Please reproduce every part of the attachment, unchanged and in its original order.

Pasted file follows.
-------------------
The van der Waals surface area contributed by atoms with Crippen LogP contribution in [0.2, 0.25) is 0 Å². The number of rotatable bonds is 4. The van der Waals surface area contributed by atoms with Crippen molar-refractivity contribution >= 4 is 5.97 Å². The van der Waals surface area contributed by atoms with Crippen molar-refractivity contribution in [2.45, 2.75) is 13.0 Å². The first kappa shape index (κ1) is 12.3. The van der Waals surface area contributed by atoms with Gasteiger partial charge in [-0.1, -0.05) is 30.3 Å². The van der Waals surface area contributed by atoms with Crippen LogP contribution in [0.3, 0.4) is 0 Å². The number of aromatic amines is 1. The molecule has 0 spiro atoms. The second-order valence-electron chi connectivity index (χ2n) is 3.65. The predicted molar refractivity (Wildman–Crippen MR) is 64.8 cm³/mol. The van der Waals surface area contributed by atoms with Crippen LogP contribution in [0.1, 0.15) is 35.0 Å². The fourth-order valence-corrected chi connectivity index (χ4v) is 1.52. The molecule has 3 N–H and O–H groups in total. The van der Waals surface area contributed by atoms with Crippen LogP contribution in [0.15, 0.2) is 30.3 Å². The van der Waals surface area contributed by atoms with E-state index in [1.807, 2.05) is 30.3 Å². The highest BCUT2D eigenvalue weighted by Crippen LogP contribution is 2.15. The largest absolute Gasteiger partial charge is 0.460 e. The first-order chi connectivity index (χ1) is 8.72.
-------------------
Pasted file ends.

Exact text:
The van der Waals surface area contributed by atoms with Crippen LogP contribution in [0.2, 0.25) is 0 Å². The number of rotatable bonds is 4. The van der Waals surface area contributed by atoms with Crippen molar-refractivity contribution >= 4 is 5.97 Å². The van der Waals surface area contributed by atoms with Crippen molar-refractivity contribution in [2.45, 2.75) is 13.0 Å². The first kappa shape index (κ1) is 12.3. The van der Waals surface area contributed by atoms with Gasteiger partial charge in [-0.1, -0.05) is 30.3 Å². The van der Waals surface area contributed by atoms with Crippen LogP contribution in [0.3, 0.4) is 0 Å². The number of aromatic amines is 1. The molecule has 0 spiro atoms. The second-order valence-electron chi connectivity index (χ2n) is 3.65. The predicted molar refractivity (Wildman–Crippen MR) is 64.8 cm³/mol. The van der Waals surface area contributed by atoms with Crippen LogP contribution in [0.1, 0.15) is 35.0 Å². The fourth-order valence-corrected chi connectivity index (χ4v) is 1.52. The molecule has 3 N–H and O–H groups in total. The van der Waals surface area contributed by atoms with Crippen LogP contribution in [0.15, 0.2) is 30.3 Å². The van der Waals surface area contributed by atoms with E-state index in [1.807, 2.05) is 30.3 Å². The highest BCUT2D eigenvalue weighted by Crippen LogP contribution is 2.15. The largest absolute Gasteiger partial charge is 0.460 e. The first-order chi connectivity index (χ1) is 8.72.